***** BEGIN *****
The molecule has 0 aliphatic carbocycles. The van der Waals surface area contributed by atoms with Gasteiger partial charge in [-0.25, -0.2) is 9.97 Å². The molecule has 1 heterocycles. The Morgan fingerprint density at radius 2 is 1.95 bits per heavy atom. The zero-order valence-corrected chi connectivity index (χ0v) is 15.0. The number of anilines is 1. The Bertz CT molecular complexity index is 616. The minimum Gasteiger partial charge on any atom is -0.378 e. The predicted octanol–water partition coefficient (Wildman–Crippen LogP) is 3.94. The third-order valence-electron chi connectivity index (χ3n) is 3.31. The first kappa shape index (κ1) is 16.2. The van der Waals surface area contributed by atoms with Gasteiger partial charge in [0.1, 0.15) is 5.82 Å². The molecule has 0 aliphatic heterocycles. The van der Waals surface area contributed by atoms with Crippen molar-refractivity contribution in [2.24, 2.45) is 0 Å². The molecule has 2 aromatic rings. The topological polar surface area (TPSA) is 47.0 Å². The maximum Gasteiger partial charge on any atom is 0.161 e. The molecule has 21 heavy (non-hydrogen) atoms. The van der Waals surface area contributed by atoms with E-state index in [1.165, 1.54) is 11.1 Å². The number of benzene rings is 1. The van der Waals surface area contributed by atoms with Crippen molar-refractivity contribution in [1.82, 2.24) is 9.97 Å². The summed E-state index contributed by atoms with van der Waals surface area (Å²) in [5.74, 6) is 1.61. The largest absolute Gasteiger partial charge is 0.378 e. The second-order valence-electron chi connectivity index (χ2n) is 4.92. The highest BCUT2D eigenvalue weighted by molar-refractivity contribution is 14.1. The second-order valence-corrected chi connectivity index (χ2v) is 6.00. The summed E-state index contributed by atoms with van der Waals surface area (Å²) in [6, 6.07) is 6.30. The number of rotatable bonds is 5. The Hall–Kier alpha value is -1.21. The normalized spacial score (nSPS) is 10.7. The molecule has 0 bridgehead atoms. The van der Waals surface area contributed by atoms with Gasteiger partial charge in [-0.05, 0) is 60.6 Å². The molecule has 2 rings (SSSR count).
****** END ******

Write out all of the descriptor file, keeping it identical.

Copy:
The molecule has 0 aliphatic carbocycles. The van der Waals surface area contributed by atoms with Gasteiger partial charge in [-0.25, -0.2) is 9.97 Å². The molecule has 1 heterocycles. The Morgan fingerprint density at radius 2 is 1.95 bits per heavy atom. The zero-order valence-corrected chi connectivity index (χ0v) is 15.0. The number of anilines is 1. The Bertz CT molecular complexity index is 616. The minimum Gasteiger partial charge on any atom is -0.378 e. The predicted octanol–water partition coefficient (Wildman–Crippen LogP) is 3.94. The third-order valence-electron chi connectivity index (χ3n) is 3.31. The first kappa shape index (κ1) is 16.2. The van der Waals surface area contributed by atoms with Gasteiger partial charge in [0.1, 0.15) is 5.82 Å². The molecule has 0 aliphatic heterocycles. The van der Waals surface area contributed by atoms with Crippen molar-refractivity contribution in [2.24, 2.45) is 0 Å². The molecule has 2 aromatic rings. The topological polar surface area (TPSA) is 47.0 Å². The maximum Gasteiger partial charge on any atom is 0.161 e. The molecule has 21 heavy (non-hydrogen) atoms. The van der Waals surface area contributed by atoms with E-state index in [1.165, 1.54) is 11.1 Å². The number of benzene rings is 1. The van der Waals surface area contributed by atoms with Crippen molar-refractivity contribution in [1.82, 2.24) is 9.97 Å². The summed E-state index contributed by atoms with van der Waals surface area (Å²) in [5.74, 6) is 1.61. The largest absolute Gasteiger partial charge is 0.378 e. The second-order valence-electron chi connectivity index (χ2n) is 4.92. The highest BCUT2D eigenvalue weighted by molar-refractivity contribution is 14.1. The second-order valence-corrected chi connectivity index (χ2v) is 6.00. The summed E-state index contributed by atoms with van der Waals surface area (Å²) in [6, 6.07) is 6.30. The number of rotatable bonds is 5. The Hall–Kier alpha value is -1.21. The normalized spacial score (nSPS) is 10.7. The molecule has 0 bridgehead atoms. The van der Waals surface area contributed by atoms with Gasteiger partial charge in [-0.05, 0) is 60.6 Å². The molecule has 2 rings (SSSR count).